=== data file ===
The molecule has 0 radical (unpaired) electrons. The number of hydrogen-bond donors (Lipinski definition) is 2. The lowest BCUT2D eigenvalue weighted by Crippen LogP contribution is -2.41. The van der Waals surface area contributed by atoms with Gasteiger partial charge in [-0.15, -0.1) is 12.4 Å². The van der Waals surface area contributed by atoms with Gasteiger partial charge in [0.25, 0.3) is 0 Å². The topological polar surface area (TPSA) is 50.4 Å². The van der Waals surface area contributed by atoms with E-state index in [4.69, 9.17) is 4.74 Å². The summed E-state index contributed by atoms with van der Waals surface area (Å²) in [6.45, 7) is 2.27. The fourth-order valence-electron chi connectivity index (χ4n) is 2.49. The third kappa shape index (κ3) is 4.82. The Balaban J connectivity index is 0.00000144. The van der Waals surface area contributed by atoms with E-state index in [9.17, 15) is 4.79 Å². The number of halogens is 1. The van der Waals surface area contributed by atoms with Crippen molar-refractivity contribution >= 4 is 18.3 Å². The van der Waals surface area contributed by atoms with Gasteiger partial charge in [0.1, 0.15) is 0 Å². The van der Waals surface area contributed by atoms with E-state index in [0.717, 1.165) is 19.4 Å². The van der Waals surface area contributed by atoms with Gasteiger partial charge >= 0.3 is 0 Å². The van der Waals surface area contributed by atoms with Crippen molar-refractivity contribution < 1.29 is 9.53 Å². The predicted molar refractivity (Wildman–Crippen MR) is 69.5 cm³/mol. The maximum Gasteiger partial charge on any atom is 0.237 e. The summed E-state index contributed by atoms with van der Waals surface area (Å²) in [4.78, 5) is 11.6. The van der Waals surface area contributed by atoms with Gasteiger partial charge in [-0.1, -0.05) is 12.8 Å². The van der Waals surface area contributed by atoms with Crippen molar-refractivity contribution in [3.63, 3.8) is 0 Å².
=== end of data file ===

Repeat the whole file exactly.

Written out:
The molecule has 0 radical (unpaired) electrons. The number of hydrogen-bond donors (Lipinski definition) is 2. The lowest BCUT2D eigenvalue weighted by Crippen LogP contribution is -2.41. The van der Waals surface area contributed by atoms with Gasteiger partial charge in [-0.15, -0.1) is 12.4 Å². The van der Waals surface area contributed by atoms with Gasteiger partial charge in [0.25, 0.3) is 0 Å². The topological polar surface area (TPSA) is 50.4 Å². The van der Waals surface area contributed by atoms with E-state index in [4.69, 9.17) is 4.74 Å². The summed E-state index contributed by atoms with van der Waals surface area (Å²) in [6.45, 7) is 2.27. The fourth-order valence-electron chi connectivity index (χ4n) is 2.49. The third kappa shape index (κ3) is 4.82. The Balaban J connectivity index is 0.00000144. The van der Waals surface area contributed by atoms with E-state index in [9.17, 15) is 4.79 Å². The number of halogens is 1. The van der Waals surface area contributed by atoms with Crippen molar-refractivity contribution >= 4 is 18.3 Å². The van der Waals surface area contributed by atoms with Gasteiger partial charge in [0.1, 0.15) is 0 Å². The van der Waals surface area contributed by atoms with E-state index in [0.717, 1.165) is 19.4 Å². The van der Waals surface area contributed by atoms with Gasteiger partial charge >= 0.3 is 0 Å². The van der Waals surface area contributed by atoms with Crippen molar-refractivity contribution < 1.29 is 9.53 Å². The predicted molar refractivity (Wildman–Crippen MR) is 69.5 cm³/mol. The maximum Gasteiger partial charge on any atom is 0.237 e. The summed E-state index contributed by atoms with van der Waals surface area (Å²) in [4.78, 5) is 11.6. The van der Waals surface area contributed by atoms with Gasteiger partial charge in [-0.1, -0.05) is 12.8 Å². The van der Waals surface area contributed by atoms with Crippen molar-refractivity contribution in [3.63, 3.8) is 0 Å².